jet-cityThe lobby at Jet City Improv

We also went to an improv theater called Jet City Improv that had an astonishing setup. The inside of their theater dwarfed any improv theater back in Phoenix, and they even had FILMED trailers for their upcoming stage shows! We even found a place called TheIn Arts that was like the Seattle version of The Firehouse Gallery. A two story live/work artspace with blood painted on the stairs, an incredible noise show happening in their basement (who would have thought that two guys playing slide whistles could conjure up such an unholy racket?), and a living room full of folks creating art and having stimulating conversations. And the whole place was clean and easy to navigate. I wanted to uproot the place, fold it into my pocket, and take it home with me.

image1Noise band CEO Incorporated at TheIn

I was enraptured with the whole place, so much so that the prospect of coming back to Phoenix filled me with dread. But during my stay Ian mentioned something about Seattle that made me remember what I loved about Phoenix. A fellow writer and performer, Ian was a very busy and prolific artist in Phoenix before moving to Seattle. He said that since coming to Seattle he’s had a hard time finding spaces that are as inclusive and open to new talent as Phoenix is. Phoenix is full of open mics and variety shows where anyone has a chance to do their thing. Not the case in Seattle.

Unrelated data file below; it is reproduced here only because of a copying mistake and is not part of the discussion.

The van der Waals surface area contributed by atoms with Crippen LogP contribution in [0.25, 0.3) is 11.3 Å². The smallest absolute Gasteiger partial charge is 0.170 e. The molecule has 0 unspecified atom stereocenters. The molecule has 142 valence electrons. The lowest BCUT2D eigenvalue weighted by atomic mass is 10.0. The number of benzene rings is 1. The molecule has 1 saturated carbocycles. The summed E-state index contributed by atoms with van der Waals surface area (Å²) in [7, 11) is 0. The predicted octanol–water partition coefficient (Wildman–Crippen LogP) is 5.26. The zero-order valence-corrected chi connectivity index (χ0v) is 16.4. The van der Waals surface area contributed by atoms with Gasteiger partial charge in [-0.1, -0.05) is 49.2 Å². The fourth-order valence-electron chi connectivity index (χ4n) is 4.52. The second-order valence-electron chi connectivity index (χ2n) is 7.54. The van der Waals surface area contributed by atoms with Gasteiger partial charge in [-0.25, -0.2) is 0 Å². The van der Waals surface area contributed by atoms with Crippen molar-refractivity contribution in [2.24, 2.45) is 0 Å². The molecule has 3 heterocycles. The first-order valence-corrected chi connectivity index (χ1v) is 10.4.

image2 Stepping out at TheIn

It makes sense, though. According to Ian, the shows they do have in Seattle tend to pay performers. Getting paid in Phoenix is a rarity. On the upside, the lack of money on the table also makes people more open to new people and sharing the stage. When people aren’t snatching food out of your mouth by being on a bill, why not let them get some stage time? Seattle also has the burden of its history to contend with. The culture there doesn’t have their finger glued to the refresh button like we do out here. Seattle is a place where people give a shit. And it’s hard to get yourself out there in a place where people have laurels to rest on and gates to keep.

The only gatekeeper I like

I’ve lived in Phoenix for 33 years. I don’t know how much longer I’ll live here. There may come a time when opportunity will come knocking elsewhere, or where the temptation to live in a place with some goddamn trees in it will be too strong to resist. But for now I’m here, and I’m happy to be here. Happy to live in a city that’s constantly eating itself, that remembers nothing, that keeps building up new places and bringing in new people who will keep on asking me the same question: “Who the fuck are you?” You know what’s the biggest perk of living in a city with no history, where you constantly have to keep proving yourself because nobody is keeping score? You don’t have to give them the same answer every time.

After all, nobody gives a shit.


Ashley Naftule is a writer, performer, and lifelong resident of Phoenix, AZ. He regularly performs at Space 55, The Firehouse Gallery, Lawn Gnome Books, and The Trunk Space He also does chalk art, collages, and massacres Billy Idol songs at karaoke. He won 3rd place at FilmBar’s Air Sex Championship in 2013. You can see more of his work at